Test Anxiety

I’m sure that some of you gave an old-fashioned Midterm Exam–I saw the results in my students appearance, demeanor, and preparation this week and last–tired, bedraggled, anxious, and the rest. I would guess that more than a few of you talk about test anxiety (and how to cope with it, if not beat it).

If you haven’t you might be interested in some of the research surrounding it (and if you’ve never read Claude Steele’s piece on college students (which is related somewhat indirectly to test anxiety, but turned me on to the whole topic as something that I had to get incorporated into my curriculum if I was going to prepare HW students for success in higher ed (and elsewhere) to the best of my ability), stop wasting your day with my jibber jabber and read something GREAT!).

And if you plan to debrief your students about their experiences (and anxiety) while taking the exam (surely there is one student in your room who will think, “I’m just a bad test taker” at some point while you discuss the exam or its results), you might want to show them THIS piece, titled, “Four Reasons Why You Choke Under Pressure (And How To Avoid Them)”:

So, why do we choke under pressure? A lot of the explanation can be boiled down to the fact that, under pressure, the prefrontal cortex (the very front part of our brain that sits over our eyes) stops working the way it should.

This can result in a lack of brain power available for demanding thinking and reasoning tasks (e.g., taking a test, responding to on-the-spot questions to a client) because worries about messing up co-opt these brain resources. However, under pressure, we also often try and control what we are doing in an attempt to ensure success. Too much attention to the details of activities that are best left outside conscious awareness (e.g., in golf, too much attention devoted to how your elbow is bent as you take a 3-foot putt you have holed thousands of times in the past) can disrupt a fluent performance and make you miss the hole.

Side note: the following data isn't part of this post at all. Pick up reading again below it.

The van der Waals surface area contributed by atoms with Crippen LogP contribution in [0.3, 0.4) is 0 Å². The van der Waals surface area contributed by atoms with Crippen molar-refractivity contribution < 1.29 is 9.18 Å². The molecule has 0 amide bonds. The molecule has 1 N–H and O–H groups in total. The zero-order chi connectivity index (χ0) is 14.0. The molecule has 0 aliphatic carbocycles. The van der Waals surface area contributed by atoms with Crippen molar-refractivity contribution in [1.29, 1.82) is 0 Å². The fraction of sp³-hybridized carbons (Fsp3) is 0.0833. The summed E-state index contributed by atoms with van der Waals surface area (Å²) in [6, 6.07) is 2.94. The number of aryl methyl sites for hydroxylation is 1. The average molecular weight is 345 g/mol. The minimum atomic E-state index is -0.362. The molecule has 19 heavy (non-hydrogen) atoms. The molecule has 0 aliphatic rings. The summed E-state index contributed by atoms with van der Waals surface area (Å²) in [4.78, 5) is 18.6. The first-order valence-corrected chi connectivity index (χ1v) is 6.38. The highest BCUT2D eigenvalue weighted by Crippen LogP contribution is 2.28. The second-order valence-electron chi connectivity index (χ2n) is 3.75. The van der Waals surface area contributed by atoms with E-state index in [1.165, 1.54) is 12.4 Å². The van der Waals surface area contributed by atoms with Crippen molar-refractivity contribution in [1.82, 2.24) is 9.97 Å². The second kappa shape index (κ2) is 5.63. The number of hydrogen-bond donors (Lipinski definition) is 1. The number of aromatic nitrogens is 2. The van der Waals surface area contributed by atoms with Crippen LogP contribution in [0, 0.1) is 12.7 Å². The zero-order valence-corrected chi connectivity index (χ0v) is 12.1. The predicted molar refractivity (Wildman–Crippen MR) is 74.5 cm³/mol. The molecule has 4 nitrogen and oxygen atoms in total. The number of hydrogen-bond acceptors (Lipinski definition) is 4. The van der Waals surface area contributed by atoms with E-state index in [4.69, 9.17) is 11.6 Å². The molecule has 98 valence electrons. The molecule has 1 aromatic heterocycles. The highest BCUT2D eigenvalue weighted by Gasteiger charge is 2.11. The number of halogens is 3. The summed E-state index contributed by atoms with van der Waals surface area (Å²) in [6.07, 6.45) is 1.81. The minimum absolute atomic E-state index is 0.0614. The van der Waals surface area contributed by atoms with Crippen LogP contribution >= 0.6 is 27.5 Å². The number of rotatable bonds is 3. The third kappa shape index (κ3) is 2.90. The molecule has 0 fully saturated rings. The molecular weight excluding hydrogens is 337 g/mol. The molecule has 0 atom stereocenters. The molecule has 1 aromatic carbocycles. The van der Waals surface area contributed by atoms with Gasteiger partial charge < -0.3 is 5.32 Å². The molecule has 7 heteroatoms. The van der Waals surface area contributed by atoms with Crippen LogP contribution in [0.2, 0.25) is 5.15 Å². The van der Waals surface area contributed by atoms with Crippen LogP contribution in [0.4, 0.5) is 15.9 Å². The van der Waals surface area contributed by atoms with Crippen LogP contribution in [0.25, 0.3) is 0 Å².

The good news is that knowing the science behind why we choke gives us the power to wield the right tools to ensure success under stress. In her book Choke, author Sian Beilock provides a toolbox of tips to prevent the dreaded choke, but here are a few to get you started…

Go to the article to see what they are.

One thought on “Test Anxiety

  1. I had the pleasure of meeting Claude Steele at a presentation at Erikson Institute a few years ago. I also read his work on racial stereotype threat while in the CCLT program – important stuff.

    I think understanding stress is an important part of being a teacher at any level. We, in many ways, create the learning environment for our students and we need to understand how our actions and words can influence their ability to learn.

    We need to help students understand that we have high expectations in the class, but provide support to help them achieve their learning goals. If we focus on the work, and they see how we are evaluating their work, they are less likely to make assumptions that we are grading them differently based on who they are and our impression of them. Students need to know the criteria for our assessment of their learning – upfront.

    The three major buffers of stress are:

    1) predictability
    2) controllability
    3) social support

    Do students know what to expect?
    Do they have some choice or some control of their own learning?
    Do they feel supported by us, by their colleagues in the classroom, by the college?

    These are things we can actually build in to the learning environment and make transparent to the students.

    I usually say to the students – I’m not interested in surprising you or catching you off guard. I’m not trying to trick you. I will not change a due-date or assignment mid stream. You will always know what I expect and how I will grade your work. I do not participate in “creative” grading.

    I like all of my students, but I’m not grading you on whether I like you or not. I’m assessing your learning based on the evidence you provide on paper and based on this rubric, these guidelines, these points, etc.

    Since I have made this kind of stuff more explicit, I rarely have anyone contest a grade. Students feel encouraged to keep moving forward and they feel the grading is fair, generally.

    I really believe strongly in this –

    1) stress is a physiological response to a threat

    2) stress is highly individualized – what is stressful to me may be just challenging to you.

    3) stress can impede learning; chronic, severe stress can actually stunt physical growth in young children.

    The research pans out on this stuff and I take it as my responsibility to not add to stress levels and to find ways in my planning, in my assignments, in my assessments, and in my communications with students to try and buffer stress.

    I’m too lazy to put in the references to the research I mentioned but if you are interested I’d be happy to send that out to you at some point…

    have a great weekend!

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